Like a vertical ghost town, 11 Times Square, the city’s largest speculative office tower, remains entirely unleased more than two years after breaking ground in the summer of 2007.
Some experts give the owners — a partnership between developer SJP Properties and a fund managed by Prudential Real Estate Investors called PRISA — little chance of holding on to the 1 million-square-foot building without a significant debt restructuring, if at all.
They cite the current weak economy, the 25 percent decline in rents, and the cost of the building, a pricey $1,100 per square foot.
Those affiliated with the building, which is located at 640 Eighth Avenue between 41st and 42nd streets, have put on a brave face, however. They say there is a great deal of activity at 11 Times Square, which is being marketed by commercial brokerage CB Richard Ellis.
They also note the building has 51,000 square feet of retail space and 13,000 square feet of signage that can bring in millions of dollars per year. New Jersey-based SJP says the partners can survive through 2012 without any tenants moving in at all.
“Eleven Times Square is approaching completion of construction and has cost savings plus funding commitments that equate to approximately two and a half years of carry post-completion,” an SJP spokesperson said in an e-mail.
Still, the challenges are daunting.
Kevin Comer, senior managing director with finance and development firm Beck Street Capital, said that in most construction projects started over the past three years, the equity has been wiped out and in some cases the debt is overvalued.
“Of all those property types, the most significant hit happened to office rents in Midtown,” said Comer, who has no inside knowledge of the financial structure of 11 Times Square, but follows the development market closely.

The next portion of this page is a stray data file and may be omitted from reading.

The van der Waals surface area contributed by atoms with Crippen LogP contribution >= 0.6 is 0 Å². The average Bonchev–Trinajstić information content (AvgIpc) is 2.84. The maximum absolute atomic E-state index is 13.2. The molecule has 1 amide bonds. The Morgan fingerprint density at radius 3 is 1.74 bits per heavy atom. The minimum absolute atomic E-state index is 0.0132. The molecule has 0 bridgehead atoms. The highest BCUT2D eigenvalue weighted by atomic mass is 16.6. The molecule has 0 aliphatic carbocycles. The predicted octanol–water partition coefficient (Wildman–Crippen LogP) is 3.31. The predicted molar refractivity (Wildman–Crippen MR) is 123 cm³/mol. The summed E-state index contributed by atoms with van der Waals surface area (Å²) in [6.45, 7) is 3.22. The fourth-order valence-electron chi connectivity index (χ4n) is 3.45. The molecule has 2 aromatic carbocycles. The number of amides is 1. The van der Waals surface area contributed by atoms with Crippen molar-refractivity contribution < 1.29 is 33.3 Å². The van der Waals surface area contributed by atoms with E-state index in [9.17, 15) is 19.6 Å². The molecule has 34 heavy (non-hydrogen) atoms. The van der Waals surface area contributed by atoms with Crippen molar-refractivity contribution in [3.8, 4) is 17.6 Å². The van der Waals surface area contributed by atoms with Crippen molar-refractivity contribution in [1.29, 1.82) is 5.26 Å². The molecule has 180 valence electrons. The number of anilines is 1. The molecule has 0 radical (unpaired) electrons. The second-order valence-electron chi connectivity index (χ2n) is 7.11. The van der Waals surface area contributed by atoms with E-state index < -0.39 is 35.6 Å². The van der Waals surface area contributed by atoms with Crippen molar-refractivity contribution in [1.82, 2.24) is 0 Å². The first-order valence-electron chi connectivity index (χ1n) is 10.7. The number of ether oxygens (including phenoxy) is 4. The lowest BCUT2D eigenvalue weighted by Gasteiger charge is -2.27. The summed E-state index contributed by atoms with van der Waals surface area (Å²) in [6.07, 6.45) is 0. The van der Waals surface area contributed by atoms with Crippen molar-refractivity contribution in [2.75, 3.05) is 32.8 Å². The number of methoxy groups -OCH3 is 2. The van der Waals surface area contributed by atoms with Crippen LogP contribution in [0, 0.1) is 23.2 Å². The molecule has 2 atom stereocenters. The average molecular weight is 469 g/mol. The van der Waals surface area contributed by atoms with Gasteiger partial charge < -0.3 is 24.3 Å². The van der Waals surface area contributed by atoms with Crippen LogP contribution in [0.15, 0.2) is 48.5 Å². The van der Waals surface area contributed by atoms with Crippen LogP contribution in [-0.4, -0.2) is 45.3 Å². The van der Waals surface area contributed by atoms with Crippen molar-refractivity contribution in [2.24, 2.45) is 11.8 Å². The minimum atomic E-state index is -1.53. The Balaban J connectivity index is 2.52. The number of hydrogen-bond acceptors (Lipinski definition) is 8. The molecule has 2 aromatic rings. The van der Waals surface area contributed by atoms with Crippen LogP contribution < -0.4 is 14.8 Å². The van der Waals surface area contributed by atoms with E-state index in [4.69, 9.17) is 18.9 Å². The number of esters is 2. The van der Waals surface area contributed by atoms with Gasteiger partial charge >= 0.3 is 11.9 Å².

“[In] a typical construction project financed with 25 to 35 percent equity, and the balance in debt, the equity is wiped out and the debt is impaired between 10 and 20 percent,” he said.
While it’s unclear how the 11 Times Square owners value the property today, in June the Wall Street Journal reported that Prudential cut the value of its $12.4 billion PRISA fund by 32 percent from a year earlier. The paper also said that investors should brace for another 20 percent write-down.
Prudential said in a statement to The Real Deal last month that despite the downturn in real estate, “we expect to fulfill our commitments to 11 Times Square.”
Yet it also said, “Given the deterioration in the Midtown Manhattan office market, the financial performance of 11 Times Square will not be what we expected.”
The company added, “We continue to believe tenants will demand state-of-the-art office space, so we are confident in the property as a good investment for PRISA over the long-term.”
While few documents are publicly available to analyze private construction projects, according to city records the building carries just $660 million in first mortgages, a relatively healthy debt ratio for a $1.1 billion building.
SJP chief financial officer David Welch told the New York Post in 2007 that his company and the Prudential fund hold a 35 percent interest in the project, which would equate to about $385 million. The partnership purchased the land for $306 million in 2006, city records show.
The balance of the project’s funding appears to come from the $660 million in loans provided by a syndication of seven banks led by PNC Bank and Bank of America.
One of the mortgages, for $252 million, is for hard and soft construction costs.